College of Science and Engineering
Jennifer Loertscher and Renata Everett
Systems thinking is a perspective and set of skills used to examine the dynamic complexities of an entire system and to make predictions about system behavior. Systems thinking is of interest to educators because of its unique potential to enhance students’ critical thinking and problem-solving skills, therefore developing scientists who are capable of addressing many of the complex problems facing our world today. Utilizing previously published pedagogical tools, revisions and additions that promote systems thinking were made to a general chemistry laboratory unit. Through these curricular innovations, students defined systems thinking and employed many systems thinking skills throughout the laboratory unit. Students were surveyed after completing the laboratory unit, and their responses were analyzed to assess the utility of the curriculum revisions and inform subsequent revisions.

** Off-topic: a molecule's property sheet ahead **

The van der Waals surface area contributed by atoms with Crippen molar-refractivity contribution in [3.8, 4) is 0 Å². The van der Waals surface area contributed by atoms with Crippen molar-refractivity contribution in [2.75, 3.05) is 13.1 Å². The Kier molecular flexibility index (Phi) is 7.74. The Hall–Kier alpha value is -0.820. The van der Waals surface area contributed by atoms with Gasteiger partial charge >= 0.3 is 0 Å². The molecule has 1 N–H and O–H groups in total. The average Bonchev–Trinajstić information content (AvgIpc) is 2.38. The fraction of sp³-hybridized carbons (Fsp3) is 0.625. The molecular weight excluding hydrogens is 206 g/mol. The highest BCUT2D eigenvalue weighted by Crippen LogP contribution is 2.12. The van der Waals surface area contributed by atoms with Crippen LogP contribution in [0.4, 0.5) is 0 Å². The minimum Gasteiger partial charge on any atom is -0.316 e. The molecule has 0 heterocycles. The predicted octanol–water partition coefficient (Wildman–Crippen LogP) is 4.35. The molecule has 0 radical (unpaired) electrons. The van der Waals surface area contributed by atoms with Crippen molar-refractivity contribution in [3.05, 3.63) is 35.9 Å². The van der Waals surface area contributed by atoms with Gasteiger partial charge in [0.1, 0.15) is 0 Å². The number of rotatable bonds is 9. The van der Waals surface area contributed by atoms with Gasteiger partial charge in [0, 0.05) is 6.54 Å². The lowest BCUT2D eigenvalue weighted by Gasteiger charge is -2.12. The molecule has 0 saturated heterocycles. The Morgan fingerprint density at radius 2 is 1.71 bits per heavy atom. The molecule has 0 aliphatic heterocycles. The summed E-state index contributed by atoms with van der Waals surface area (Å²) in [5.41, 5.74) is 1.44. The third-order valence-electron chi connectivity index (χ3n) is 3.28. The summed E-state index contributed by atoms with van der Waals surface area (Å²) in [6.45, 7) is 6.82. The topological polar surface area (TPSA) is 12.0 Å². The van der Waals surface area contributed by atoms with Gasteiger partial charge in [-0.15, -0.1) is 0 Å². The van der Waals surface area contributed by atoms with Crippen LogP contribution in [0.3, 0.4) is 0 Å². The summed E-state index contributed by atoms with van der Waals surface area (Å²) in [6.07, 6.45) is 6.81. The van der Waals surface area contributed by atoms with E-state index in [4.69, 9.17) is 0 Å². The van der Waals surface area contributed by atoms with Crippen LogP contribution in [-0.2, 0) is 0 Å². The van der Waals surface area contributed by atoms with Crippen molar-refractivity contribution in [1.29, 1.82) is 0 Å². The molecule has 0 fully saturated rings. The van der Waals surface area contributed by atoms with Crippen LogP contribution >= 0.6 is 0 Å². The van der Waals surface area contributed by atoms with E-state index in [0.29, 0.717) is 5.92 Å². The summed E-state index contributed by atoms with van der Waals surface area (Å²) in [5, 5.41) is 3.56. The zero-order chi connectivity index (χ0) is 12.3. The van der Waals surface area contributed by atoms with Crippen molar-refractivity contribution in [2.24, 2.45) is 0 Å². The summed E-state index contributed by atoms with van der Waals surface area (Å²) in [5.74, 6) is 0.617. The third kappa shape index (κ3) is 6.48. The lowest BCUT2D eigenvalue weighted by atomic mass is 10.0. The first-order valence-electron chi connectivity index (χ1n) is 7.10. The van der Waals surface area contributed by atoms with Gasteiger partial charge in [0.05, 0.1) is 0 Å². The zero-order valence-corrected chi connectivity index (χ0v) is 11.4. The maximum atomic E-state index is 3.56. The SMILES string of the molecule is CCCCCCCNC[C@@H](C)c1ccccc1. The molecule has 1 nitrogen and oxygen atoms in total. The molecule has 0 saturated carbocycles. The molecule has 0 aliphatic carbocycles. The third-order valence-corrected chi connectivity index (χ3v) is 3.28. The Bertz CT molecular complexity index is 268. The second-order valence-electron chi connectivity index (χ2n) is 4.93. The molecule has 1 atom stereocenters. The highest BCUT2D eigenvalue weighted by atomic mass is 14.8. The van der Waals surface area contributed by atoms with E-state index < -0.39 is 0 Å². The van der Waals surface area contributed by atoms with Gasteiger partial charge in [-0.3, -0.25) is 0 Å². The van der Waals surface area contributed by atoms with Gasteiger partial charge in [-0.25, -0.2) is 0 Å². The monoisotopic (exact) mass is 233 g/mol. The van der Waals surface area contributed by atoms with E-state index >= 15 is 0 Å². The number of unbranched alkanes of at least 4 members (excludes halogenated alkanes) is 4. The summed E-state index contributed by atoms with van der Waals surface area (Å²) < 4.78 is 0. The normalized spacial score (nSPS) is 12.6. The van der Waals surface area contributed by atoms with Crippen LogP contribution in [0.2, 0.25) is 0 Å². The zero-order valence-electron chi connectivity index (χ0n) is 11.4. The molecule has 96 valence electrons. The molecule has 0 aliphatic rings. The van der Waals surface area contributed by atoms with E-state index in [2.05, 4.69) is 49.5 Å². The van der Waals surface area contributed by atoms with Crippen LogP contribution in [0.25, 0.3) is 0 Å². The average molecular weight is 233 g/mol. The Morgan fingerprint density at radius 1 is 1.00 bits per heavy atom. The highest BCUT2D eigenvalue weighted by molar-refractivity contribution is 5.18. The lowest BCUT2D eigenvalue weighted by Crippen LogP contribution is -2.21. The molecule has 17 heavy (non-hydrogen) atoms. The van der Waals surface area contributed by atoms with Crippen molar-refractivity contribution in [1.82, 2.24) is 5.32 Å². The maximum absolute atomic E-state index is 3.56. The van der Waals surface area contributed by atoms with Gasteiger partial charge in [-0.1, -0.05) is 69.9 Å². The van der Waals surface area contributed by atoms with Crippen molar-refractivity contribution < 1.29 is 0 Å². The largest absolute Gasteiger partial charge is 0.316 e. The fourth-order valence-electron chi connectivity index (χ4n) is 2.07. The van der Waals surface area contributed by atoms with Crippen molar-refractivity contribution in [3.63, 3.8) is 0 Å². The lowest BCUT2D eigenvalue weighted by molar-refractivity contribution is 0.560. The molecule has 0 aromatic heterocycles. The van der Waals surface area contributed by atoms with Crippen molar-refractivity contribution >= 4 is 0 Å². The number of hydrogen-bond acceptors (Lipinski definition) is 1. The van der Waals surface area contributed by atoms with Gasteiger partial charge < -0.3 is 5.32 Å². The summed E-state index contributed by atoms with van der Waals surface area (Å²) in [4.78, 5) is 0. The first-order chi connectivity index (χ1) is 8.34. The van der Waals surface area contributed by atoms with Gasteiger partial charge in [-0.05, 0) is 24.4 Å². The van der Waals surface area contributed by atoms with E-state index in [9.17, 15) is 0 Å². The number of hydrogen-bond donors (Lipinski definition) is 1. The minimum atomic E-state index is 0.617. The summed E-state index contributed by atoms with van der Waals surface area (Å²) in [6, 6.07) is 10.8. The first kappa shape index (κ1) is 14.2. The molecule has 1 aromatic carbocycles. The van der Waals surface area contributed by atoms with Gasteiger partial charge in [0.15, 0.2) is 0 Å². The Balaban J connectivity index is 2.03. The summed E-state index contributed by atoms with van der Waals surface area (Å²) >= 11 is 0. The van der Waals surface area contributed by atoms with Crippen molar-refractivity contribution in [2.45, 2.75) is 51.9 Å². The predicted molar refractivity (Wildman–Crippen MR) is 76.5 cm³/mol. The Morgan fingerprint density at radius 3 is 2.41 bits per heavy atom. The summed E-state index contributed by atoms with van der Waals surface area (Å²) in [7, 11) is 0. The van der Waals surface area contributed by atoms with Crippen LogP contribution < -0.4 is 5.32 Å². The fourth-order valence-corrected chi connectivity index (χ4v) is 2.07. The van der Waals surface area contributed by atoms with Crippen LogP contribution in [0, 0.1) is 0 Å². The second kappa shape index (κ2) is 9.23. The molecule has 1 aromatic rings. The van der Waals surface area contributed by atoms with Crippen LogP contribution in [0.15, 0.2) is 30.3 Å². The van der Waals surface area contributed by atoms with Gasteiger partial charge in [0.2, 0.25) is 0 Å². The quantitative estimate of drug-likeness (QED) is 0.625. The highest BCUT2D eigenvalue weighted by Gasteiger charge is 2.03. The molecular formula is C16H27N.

Konopaski, Alyssa N.; Loertscher, Jennifer; and Everett, Renata K.
"Curricular Innovations to Promote Systems Thinking in a General Chemistry Laboratory Course,"
SUURJ: Seattle University Undergraduate Research Journal: Vol. 7, Article 16.
Available at: https://scholarworks.seattleu.edu/suurj/vol7/iss1/16